Stand up and deliver: 4 life lessons learned while paddle boarding
Photo Credit: Taro Taylor via Compfight
As you might know I’m in New York City and busy getting ready for Blogworld. So I was really grateful when Justin offered to be a substitute teacher. And now Justin…
It’s amazing the thoughts that can run through your head when you are out and about, one with nature. I always seem to do my best brainstorming when I am participating in activities that I love. The other day was no different. I’ve been writing a lot lately and quite honestly tackling a bit more than I can chew, so when a buddy called and asked if I wanted to spend the day paddle boarding I jumped all over the chance to take a break and reset the jets a bit. All work and no play makes Justin a dull boy.
Life really is our school. It’s amazing what you can learn if you just open up your mind and become aware. I had never been paddle boarding before and the opportunity to try something new intrigued me and allowed me to apply what I learned through the days activities to my life.
Lessons learned while paddle boarding
1. Sometimes the hardest part is just getting started Honestly, the act of paddle boarding itself is not a difficult one. Once on the board it’s pretty darn easy. Getting on the darn thing to get started might be the thoughts part of all. The board is just sitting there, waiting for you to get on, essentially calling for you to ride it. Get to overzealous and jump on and you are guaranteed to lose balance, have your feet come out from underneath you and end up with the fishes.
Now if you ease on to it, one foot at a time, maybe even put a hand down there to support yourself or even ask for help from a friend or instructor that knows what they are doing and you’ll be up in no time ready to paddle out. Just like in our life, small steps make for big strides when trying something new. Never be afraid to ask for help in areas you don’t excel in yourself or possibly need some guidance on.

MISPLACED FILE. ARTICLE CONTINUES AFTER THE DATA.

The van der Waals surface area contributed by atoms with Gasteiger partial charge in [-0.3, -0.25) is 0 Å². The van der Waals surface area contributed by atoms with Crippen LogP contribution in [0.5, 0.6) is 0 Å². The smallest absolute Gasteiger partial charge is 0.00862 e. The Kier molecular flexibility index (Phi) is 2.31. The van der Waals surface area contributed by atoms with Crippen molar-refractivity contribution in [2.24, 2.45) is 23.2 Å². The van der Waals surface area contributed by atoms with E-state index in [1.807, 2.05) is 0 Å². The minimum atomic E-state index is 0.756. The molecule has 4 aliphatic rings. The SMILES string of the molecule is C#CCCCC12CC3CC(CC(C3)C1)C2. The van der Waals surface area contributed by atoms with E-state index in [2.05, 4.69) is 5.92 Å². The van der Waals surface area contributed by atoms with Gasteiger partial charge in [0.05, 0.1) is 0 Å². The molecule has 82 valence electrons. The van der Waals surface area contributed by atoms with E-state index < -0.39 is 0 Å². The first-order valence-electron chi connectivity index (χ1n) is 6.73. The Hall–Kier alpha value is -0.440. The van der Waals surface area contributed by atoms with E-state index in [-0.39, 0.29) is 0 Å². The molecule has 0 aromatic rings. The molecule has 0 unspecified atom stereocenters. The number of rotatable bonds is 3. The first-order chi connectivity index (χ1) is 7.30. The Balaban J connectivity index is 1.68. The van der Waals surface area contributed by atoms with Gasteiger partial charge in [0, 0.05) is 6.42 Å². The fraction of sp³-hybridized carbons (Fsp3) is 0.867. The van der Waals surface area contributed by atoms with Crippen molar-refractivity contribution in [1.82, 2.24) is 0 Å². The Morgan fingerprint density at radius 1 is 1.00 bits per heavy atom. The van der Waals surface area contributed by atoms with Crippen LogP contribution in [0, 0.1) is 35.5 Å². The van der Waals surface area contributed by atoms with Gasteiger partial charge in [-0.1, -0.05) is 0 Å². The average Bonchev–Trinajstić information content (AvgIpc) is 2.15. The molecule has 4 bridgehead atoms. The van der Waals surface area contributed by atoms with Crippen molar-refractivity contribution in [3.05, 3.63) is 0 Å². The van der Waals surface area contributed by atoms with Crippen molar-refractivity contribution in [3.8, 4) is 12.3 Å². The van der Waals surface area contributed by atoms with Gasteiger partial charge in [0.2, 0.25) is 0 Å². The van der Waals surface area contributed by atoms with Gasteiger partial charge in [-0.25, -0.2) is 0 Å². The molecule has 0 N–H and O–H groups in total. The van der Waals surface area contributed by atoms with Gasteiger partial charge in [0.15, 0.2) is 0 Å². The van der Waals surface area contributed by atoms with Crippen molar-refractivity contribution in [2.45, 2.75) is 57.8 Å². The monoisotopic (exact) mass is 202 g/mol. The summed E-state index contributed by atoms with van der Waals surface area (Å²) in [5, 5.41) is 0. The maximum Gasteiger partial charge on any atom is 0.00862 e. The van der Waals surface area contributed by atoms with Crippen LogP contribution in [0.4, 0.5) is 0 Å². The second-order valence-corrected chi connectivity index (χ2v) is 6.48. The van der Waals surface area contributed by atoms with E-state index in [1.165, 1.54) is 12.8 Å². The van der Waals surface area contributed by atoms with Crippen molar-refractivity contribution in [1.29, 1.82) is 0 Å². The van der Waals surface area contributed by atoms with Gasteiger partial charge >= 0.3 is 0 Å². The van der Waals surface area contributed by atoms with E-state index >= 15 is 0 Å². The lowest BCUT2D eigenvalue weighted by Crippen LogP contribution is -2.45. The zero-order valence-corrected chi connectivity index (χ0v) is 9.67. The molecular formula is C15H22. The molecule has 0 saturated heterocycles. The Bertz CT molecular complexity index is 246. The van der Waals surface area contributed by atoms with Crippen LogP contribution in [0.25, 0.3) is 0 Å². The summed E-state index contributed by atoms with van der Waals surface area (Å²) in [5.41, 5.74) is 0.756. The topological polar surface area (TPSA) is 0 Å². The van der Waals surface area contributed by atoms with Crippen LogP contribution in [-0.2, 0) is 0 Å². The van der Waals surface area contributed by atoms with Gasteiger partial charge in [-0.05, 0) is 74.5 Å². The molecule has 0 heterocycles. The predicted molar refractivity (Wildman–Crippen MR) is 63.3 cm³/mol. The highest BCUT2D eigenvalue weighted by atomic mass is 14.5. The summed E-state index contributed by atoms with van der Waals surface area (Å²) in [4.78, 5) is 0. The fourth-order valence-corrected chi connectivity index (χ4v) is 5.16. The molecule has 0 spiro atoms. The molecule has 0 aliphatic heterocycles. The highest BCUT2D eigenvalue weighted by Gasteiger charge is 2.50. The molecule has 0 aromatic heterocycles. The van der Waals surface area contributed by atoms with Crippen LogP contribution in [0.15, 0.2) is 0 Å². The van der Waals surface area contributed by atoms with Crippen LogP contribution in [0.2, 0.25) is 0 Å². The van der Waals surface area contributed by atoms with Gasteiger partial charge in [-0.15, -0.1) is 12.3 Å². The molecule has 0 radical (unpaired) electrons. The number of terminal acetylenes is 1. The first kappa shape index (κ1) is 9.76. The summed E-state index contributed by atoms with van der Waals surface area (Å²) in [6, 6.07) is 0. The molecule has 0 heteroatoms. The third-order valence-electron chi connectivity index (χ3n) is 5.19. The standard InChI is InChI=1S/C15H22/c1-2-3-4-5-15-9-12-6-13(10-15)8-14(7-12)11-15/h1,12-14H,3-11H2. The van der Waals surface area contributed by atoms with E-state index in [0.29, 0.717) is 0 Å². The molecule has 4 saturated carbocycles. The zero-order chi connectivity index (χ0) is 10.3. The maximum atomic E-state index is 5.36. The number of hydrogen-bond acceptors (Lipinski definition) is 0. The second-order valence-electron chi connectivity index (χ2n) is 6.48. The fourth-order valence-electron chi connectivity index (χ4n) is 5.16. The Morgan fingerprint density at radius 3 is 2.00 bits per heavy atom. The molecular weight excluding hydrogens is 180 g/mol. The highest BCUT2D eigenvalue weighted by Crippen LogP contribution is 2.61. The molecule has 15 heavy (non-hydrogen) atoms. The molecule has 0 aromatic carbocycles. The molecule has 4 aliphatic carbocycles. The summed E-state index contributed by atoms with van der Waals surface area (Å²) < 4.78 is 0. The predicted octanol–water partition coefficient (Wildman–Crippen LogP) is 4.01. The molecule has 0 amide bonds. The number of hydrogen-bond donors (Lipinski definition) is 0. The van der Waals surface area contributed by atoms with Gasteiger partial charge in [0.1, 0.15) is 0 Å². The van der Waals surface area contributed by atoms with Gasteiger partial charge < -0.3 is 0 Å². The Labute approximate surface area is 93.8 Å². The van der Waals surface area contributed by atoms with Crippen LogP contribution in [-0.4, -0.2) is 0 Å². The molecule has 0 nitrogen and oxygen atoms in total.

Take your time. No need to rush. The board isn’t going anywhere and neither are you if you never get on it.
2. Going with the stream is easy but going against it is where the muscles are built I’ll admit it, the owner of the paddle board place gave us two options.
A. Go to the left, with the current and you’ll have an easier ride, smoother sailing (or paddling here), but not much scenery and not much of a challenge. AKA, the safe route.
B. Go to the right and you’ll be going against the current, harder to paddle, harder to balance, on coming boats, but beautiful scenery and a much bigger challenge. “If you’re strong paddlers you can make it around the island in 2 hours she said.”
Well, My buddy Nick and I blew it. We took the easy route. Everything she said was true. It was easy, we had more speed, there wasn’t much to see and I noticed all the other paddle boarders went this way as well. Hmmmm….. status quo anyone? We actually finished the route in about 30 minutes. Problem was we had one and a half hours to spare.
Sound familiar? You take the easy route, are never really challenged, bored to hell, never learn anything new, and miss out on what could be an exciting and challenging opportunity to grow and improve yourself. Not to mention you pay $30 bucks for a 30 minute ride. Not cool!
Instead of calling it a day we grew a pair and took the tough road. It was difficult, we actually had to (dirty four letter word coming) WORK…. work hard. The current was against us, the water was choppy causing us to lose balance, we were using our core, our backs, our legs, shoulders, you name it. Boats were coming at us, causing pretty rough wakes making it even harder to balance. But I’ll tell you what, the scenery was beautiful, the water was calm once we got to our destination, and we felt accomplished once we reached our goal, the wakes caused by the boats added for some fun and excitement. Not to mention we got a great workout in and saw some cute girls.